The property has actually been on and off the market for several years, asking $2.6 million, and then $1.76 million, with no buyer materializing. The cousins are ready to be rid of the property (and their business partnership on it), hence the 70% price discount. They have hired Select Sotheby's International Realty to co-broker the listing with Francisco as well. So for three quarters of a million dollars -- the price of a one bedroom in a decent Manhattan highrise-- here's what you get. For starters, a finished house less than 20 years old. Its top floor, or the above-ground floor, spans 1,800 square feet that includes a living area with fireplace, a master bedroom suite and two bathrooms. Outside there's a wraparound porch, an outdoor shower and a garage/airplane hangar. The top level also has a staircase that winds down 125 feet into the earth, leading to two more subterranean levels of living space. These levels, which are the former Launch Control Center, comprise 2,300 additional square feet that includes a kitchen and dining room, two bedroom suites with Jacuzzi-studded marble bathrooms, and an entertainment room. These floors are encased in three-foot thick walls of concrete reinforced with stainless steel mesh. "The Launch Control Center is the part that is fixed up, the "007 secret palace" type area underground," says Francisco. "The whole place was designed so that they [the crew] would survive a nuclear attack and then raise the missile to the surface and shoot it in the case of an attack." Past the LCC, nine additional levels protrude further underground, making up the 12,000 square feet that was actual missile storage space.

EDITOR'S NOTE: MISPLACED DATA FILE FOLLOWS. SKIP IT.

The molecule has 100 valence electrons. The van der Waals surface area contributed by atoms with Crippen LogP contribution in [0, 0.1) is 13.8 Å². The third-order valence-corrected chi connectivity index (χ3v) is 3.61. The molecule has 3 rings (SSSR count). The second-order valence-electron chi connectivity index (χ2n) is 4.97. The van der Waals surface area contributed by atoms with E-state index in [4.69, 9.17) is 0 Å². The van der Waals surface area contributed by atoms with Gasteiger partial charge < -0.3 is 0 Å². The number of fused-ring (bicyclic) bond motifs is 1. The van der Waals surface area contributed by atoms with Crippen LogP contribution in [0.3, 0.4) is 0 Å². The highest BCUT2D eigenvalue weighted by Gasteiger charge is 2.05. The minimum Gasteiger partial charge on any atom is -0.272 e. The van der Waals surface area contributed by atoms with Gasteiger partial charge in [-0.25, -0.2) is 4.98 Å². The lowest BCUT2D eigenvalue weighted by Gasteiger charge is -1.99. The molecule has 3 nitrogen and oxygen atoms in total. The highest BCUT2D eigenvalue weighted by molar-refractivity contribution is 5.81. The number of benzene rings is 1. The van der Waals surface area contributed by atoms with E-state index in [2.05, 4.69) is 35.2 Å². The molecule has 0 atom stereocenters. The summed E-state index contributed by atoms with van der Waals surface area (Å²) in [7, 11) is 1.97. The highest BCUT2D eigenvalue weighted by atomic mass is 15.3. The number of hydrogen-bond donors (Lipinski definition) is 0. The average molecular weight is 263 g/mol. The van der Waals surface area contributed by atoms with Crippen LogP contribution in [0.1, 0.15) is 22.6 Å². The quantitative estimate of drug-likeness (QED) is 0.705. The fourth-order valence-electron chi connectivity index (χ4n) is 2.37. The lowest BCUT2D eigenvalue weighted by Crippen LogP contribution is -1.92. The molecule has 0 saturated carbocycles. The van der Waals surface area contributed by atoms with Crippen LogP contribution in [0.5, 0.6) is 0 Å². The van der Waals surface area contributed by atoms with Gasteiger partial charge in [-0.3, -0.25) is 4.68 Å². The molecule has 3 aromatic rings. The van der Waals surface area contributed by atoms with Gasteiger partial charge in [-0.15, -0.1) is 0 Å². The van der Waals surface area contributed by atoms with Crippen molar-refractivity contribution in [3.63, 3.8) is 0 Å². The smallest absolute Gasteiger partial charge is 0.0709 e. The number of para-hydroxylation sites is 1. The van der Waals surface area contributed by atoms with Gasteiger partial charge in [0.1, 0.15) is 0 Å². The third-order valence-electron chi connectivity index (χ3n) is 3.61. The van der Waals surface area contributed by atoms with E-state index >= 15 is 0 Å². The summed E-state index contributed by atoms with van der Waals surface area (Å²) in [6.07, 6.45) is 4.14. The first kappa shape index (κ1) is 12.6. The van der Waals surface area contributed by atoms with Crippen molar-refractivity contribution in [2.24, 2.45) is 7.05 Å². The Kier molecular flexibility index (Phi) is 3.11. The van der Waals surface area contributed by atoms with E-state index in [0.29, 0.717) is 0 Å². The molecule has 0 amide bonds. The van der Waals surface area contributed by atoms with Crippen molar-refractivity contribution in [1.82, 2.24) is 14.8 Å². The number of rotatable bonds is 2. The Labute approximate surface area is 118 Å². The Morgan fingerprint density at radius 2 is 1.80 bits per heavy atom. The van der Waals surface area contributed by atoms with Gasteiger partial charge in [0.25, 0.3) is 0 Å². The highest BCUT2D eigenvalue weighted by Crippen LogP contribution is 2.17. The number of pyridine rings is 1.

These levels have yet to be renovated and finished but the infrastructure remains ready to withstand the worst: the silo itself is a steel "superstructure" that hangs from a huge spring suspension system that was "designed to absorb the shock of a direct nuclear hit," according to the Silo Home website. Now for the big question. Is it even safe to reside here if a nuke called this home first? "It had a missile in it but I don't think they ever had a [nuclear] warhead on it," says Francisco, noting that warheads were usually stored at the nearby (and now defunct) Plattsburgh Airforce Base. "We had the U.S. Army Corps of Engineers up to make sure there wasn't any hazardous material left up there by the government. Some of these sites have contamination issues, but we don't -- this has a clean bill of health." The Silo Home is offered with up to 240 acres of additional land, subdivision permits and/or private airport permits, all for larger price tags. The property could be used a private residential retreat or converted into a resort, housing development -- even a full-fledged airport. Francisco is hunting for a prospective buyer or investor, whichever comes first. Buyers must prove they have the cash funds to pay for the compound, as this property is available for sale only to 100% cash buyers.